Maybe I’m too different from the average fan, but I fell for the logical, practical, approach to a decidedly emotional sport. Every time Hinkie spoke, I could see how he was making smart, rational decisions, gathering more facts than anyone else, and then just picking the one with the greatest odds of helping to bring a parade to Broad Street. He dealt with uncertainty in the most coherent manner that I had seen from a sports executive in a while. It wasn’t just a manifesto on sports, but life itself.
When before, I was too poor to afford brand new sneakers that I dislocated my kneecap wearing worn down signature AI shoes, now I tried to go to as many games possible from 150 miles away. I defended the team at social and professional gatherings – everyone seemed to have a hot take, especially as the losses piled up. And did they ever – 200 losses in 3 seasons, a loss every 5 calendar day. And yet I watched the majority of them. So what never made sense to me was that the most hardcore fans were more dedicated than ever, while the vitriol came from the not-even-paying-attention crowd who wanted answers to questions that I didn’t even care to ask (when will it stop? why so many losses today? why not get some veterans? not, does this help us get closer to a championship?). (True to form, the top complaints from national observers – the fans hate this and the team isn’t developing a winning culture – were not grounded in fact, but make logical sense if you just used heuristics.) But no matter. I tuned out all the noise because when you have the smartest guy in the room, my logic said that good process will lead to good results, with the timeline determined just by uncontrollable luck.
Then on April 6, 2016, Sam Hinkie tendered his resignation from the Sixers.
Look, I get it. I’ve worked in finance for my entire (albeit short) career and have had 4 different business cards in 5 years. Finance, like professional sports, has asymmetrical risks and rewards – there are few winners each year, there is a cadre at the top with all the power/money and a turnstile of workers who can only complain about not getting to the top. There always too much talk about culture and unfounded references to military toughness and attention to detail, but at the end of the day everyone is judged on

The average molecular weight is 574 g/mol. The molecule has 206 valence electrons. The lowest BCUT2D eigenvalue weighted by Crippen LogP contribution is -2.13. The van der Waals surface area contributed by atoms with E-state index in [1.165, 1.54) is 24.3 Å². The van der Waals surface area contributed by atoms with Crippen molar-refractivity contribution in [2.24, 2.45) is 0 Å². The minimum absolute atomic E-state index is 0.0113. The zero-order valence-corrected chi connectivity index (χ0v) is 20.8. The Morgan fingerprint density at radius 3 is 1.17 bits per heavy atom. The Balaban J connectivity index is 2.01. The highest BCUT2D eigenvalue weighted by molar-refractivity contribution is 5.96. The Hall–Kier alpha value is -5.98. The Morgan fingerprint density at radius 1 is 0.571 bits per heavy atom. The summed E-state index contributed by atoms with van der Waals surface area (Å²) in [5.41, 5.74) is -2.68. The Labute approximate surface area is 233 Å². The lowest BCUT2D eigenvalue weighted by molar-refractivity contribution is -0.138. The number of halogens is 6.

profit-and-losses win and losses. And, the judging is often unfair and arbitrary due to the vastly different incentives for those giving orders and those taking orders. The fact that Hinkie and the owners both came from this background is not a coincidence. Nor is the fact that Hinkie was told to proceed in pursuit of a single long-term goal and then abruptly told to stop because the short-term results – which the team had decided to ignore in order to provide their greatest competitive advantage – were too bad to the people who didn’t matter (the media outside of Philly).
But I also invest in the stock market for a living. The market is a river that flows in cycles, sometimes overflowing with riches, sometimes stubbornly miserly, but never discriminating between who’s upstream or downstream. The key to surviving then is preparation and a consistent process because research has shown that over the long-run no one can consistently time the market (that is, predicting the ups and downs, not saying it’s impossible to beat the market over a long period of time). But you can get rich by capitalizing when the market is hot and pulling back when the market is not. Well, think about sitting at the blackjack table playing Basic Strategy but never varying your bet or investing your paychecks in a 2% bonds or picking in the middle the of the NBA draft every year. Is it possible that you run into an epic run of Aces or witness bond yields explode or find 5 Draymond Green’s? Sure. But that’s just luck. Eventually, the house/inflation/Lakers always win – the casino taking their 0.5% edge even with Basic Strategy Blackjack or 1% advantage that 2% bonds lose to 3% inflation or the Lakers getting free agents over smaller markets. George Clooney said it better than I. The
better way only way to win is to load up the chips when the odds are in your favor and buy stocks when the market is in a 20-year trough in 2009. In other words, stock up on draft picks, young players, cap space, and great practice facilities while the rest of the league is busy losing to the Warriors/Spurs/LeBrons. And that is what I don’t get – that our finance-background owners gave up on simple math after a sample size of two.
So where do I go from here? Hinkie always said, if you think something is going to happen, and it happens, the result shouldn’t impact your view on the situation – ie, put a good player in a bad situation, he’s still a good player. So, if I knew that a bunch of owners that amassed their wealth by buying assets low and selling high had just made 3x their investment in the Sixers and then happened to lose patience with a process that was causing much teeth-gnashing in public, I shouldn’t be all that surprised that this happened. And if I knew that our fund likes to take a long-term view on our stock picks but our owners like to judge us on daily wins and losses, I shouldn’t be all that surprised that a dislocation in the market has us seeing pink, instead of seeing opportunities. In the end, the Process didn’t fail, Sam Hinkie didn’t fail, and our fund didn’t fail, the owners just had different incentives and forgot to tell their manager that short-term uncertainty was actually intolerable. And that’s okay, because humans are ultimately governed by emotions, no matter how irrational those might be. John Maynard Keynes said, “a market can stay irrational longer than you can stay stay solvent” – but Sam Hinkie said if you long science and facts, stay intellectually humble, and keep a long-term view, you have the highest probability of winning. I will find somewhere else. Sam will find somewhere else. What’s happened this year doesn’t mean that we can’t win in that somewhere else if we follow the same Process.